05/12/2021 at 4:41 PM CEST
The double Olympic champion of 800 meters Caster Semenya He must complete 50 hours of community service for a reckless driving offense for speeding in his country, South Africa, as confirmed by sources from the Prosecutor’s Office to Efe on Wednesday.
The athlete had to appear last Friday in a Pretoria court after being arrested the previous day for driving her car recklessly on one of the highways in the metropolitan area located between the South African capital and nearby Johannesburg.
“50 hours of speeding were imposed on him,” he confirmed this Wednesday to Efe. Lumka mahanjana, spokesman for the North Gauteng Prosecutor’s Office (the region where Pretoria is located), who did not give further details of the case, although he pointed out that at the time of the arrest Semenya He was released after posting a bail of 500 rand (about $ 36 / € 29.5).
The broker pleaded guilty at the hearing and will have to appear again in court in August, once she has served her punishment.
THE LEGAL BATTLE FOR TESTOSTERONE RULES
Semenya30-year-old and considered a hero in her country, is in South Africa training to change her running profile and adapt to competing in 5,000-meter events.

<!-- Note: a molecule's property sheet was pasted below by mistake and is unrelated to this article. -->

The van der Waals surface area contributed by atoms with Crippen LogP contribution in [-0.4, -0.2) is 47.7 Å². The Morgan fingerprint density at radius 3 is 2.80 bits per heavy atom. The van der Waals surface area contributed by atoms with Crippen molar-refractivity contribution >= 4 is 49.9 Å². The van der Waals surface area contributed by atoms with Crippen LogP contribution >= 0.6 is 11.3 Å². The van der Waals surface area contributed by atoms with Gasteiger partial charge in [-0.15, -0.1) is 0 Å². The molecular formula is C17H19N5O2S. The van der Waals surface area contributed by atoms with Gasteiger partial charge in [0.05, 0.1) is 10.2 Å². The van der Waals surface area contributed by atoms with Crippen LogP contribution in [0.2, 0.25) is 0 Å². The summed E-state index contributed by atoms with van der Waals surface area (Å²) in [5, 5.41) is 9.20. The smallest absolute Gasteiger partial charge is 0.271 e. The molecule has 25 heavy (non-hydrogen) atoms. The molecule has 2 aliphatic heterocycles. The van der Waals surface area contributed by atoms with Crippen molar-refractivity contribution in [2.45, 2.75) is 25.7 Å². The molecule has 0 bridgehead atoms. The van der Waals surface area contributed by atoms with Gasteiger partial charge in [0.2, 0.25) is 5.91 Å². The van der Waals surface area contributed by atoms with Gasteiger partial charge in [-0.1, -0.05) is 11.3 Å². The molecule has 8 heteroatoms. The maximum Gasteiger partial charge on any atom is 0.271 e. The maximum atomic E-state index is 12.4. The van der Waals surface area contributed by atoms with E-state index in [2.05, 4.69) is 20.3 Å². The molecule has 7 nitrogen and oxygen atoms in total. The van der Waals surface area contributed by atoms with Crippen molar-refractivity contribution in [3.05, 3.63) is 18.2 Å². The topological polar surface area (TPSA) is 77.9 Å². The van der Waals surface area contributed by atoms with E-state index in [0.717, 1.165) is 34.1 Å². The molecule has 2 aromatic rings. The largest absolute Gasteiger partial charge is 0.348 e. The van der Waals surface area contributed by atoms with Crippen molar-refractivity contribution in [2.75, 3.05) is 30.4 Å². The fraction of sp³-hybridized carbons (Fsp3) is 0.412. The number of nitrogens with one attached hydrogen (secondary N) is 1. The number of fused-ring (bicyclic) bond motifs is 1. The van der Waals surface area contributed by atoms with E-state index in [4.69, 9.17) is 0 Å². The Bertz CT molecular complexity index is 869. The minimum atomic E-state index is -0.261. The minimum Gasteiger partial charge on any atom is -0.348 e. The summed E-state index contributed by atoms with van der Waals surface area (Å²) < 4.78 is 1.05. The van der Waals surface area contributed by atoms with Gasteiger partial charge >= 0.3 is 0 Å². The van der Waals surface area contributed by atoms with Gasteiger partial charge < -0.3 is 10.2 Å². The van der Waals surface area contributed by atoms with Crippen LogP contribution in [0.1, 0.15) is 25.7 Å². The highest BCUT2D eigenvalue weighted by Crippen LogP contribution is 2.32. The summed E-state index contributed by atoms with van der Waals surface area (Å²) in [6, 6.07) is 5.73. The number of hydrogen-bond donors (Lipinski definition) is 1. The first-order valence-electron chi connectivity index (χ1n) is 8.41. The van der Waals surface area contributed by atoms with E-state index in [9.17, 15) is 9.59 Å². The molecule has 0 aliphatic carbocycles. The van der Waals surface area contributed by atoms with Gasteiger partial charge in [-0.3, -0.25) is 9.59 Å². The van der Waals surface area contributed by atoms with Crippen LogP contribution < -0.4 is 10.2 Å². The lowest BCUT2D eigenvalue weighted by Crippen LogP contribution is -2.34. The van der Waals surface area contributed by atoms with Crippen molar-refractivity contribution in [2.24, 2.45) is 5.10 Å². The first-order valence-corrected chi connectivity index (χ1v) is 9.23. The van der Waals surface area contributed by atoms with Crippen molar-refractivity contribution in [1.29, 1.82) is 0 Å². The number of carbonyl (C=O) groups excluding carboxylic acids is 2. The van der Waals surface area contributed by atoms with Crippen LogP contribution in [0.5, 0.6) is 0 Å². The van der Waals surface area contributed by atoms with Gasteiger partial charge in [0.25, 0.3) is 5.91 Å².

Her specialty was 800 meters – a distance in which she is a double Olympic champion and triple world champion – but competing in these events is currently not possible without taking medication.
Since 2019, the International Athletics Federation (World Athletics) has imposed a controversial regulation that obliges athletes to keep their testosterone levels below 5 nanomoles per liter for a continuous period of at least six months if they want to compete in sports events. between 400 meters and a mile (about 1,600 meters).
Semenya, which is probably the best known case of an athlete with hyperandrogenism in the world, naturally produces a quantity of testosterone higher than these levels.
For this reason, the South African has been in a tough legal fight with World Athletics for three years, an organization that it accuses of imposing discriminatory, unethical rules for forcing healthy people to take medication and violating human rights.
Despite the controversial regulations and the unconditional support that the athlete receives from her country and continent, Semenya He has already lost a process before the Court of Arbitration for Sport (CAS) and a subsequent appeal before the ordinary Justice of Switzerland (country where the CAS is based).
Last February he began a new attempt to overturn the regulations by presenting his case to the European Court of Human Rights.